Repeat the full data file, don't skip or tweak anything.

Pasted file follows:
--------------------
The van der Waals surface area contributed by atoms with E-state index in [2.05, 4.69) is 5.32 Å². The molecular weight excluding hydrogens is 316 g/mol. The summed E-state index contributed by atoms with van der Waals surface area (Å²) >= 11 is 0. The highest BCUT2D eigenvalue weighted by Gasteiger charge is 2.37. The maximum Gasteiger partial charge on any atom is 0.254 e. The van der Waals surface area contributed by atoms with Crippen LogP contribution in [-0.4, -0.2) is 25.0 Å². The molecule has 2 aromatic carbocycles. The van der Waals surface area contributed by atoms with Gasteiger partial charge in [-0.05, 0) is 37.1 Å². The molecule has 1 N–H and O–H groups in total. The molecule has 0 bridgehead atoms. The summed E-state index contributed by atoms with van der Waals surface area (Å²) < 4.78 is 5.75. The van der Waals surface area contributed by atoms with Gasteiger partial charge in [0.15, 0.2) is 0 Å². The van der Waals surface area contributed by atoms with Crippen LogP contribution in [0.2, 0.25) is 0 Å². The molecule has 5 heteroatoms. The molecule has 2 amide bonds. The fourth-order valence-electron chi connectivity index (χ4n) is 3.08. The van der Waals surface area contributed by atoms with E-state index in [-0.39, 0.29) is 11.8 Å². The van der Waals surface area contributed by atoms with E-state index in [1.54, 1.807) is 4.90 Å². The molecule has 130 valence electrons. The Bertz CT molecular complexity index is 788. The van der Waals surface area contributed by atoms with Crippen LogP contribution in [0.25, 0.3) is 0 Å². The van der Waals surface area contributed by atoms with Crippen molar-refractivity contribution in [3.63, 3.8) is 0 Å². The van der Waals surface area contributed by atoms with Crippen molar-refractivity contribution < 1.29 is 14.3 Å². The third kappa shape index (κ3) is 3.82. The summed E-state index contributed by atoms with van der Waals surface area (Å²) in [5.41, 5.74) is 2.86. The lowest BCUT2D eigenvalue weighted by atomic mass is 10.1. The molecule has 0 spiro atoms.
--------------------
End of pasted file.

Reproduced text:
The van der Waals surface area contributed by atoms with E-state index in [2.05, 4.69) is 5.32 Å². The molecular weight excluding hydrogens is 316 g/mol. The summed E-state index contributed by atoms with van der Waals surface area (Å²) >= 11 is 0. The highest BCUT2D eigenvalue weighted by Gasteiger charge is 2.37. The maximum Gasteiger partial charge on any atom is 0.254 e. The van der Waals surface area contributed by atoms with Crippen LogP contribution in [-0.4, -0.2) is 25.0 Å². The molecule has 2 aromatic carbocycles. The van der Waals surface area contributed by atoms with Gasteiger partial charge in [-0.05, 0) is 37.1 Å². The molecule has 1 N–H and O–H groups in total. The molecule has 0 bridgehead atoms. The summed E-state index contributed by atoms with van der Waals surface area (Å²) < 4.78 is 5.75. The van der Waals surface area contributed by atoms with Gasteiger partial charge in [0.15, 0.2) is 0 Å². The van der Waals surface area contributed by atoms with Crippen LogP contribution in [0.2, 0.25) is 0 Å². The molecule has 5 heteroatoms. The molecule has 2 amide bonds. The fourth-order valence-electron chi connectivity index (χ4n) is 3.08. The van der Waals surface area contributed by atoms with E-state index in [-0.39, 0.29) is 11.8 Å². The van der Waals surface area contributed by atoms with E-state index in [1.54, 1.807) is 4.90 Å². The molecule has 130 valence electrons. The Bertz CT molecular complexity index is 788. The van der Waals surface area contributed by atoms with Crippen LogP contribution in [0.25, 0.3) is 0 Å². The van der Waals surface area contributed by atoms with Crippen molar-refractivity contribution in [3.63, 3.8) is 0 Å². The van der Waals surface area contributed by atoms with Crippen molar-refractivity contribution < 1.29 is 14.3 Å². The third kappa shape index (κ3) is 3.82. The summed E-state index contributed by atoms with van der Waals surface area (Å²) in [5.41, 5.74) is 2.86. The lowest BCUT2D eigenvalue weighted by atomic mass is 10.1. The molecule has 0 spiro atoms.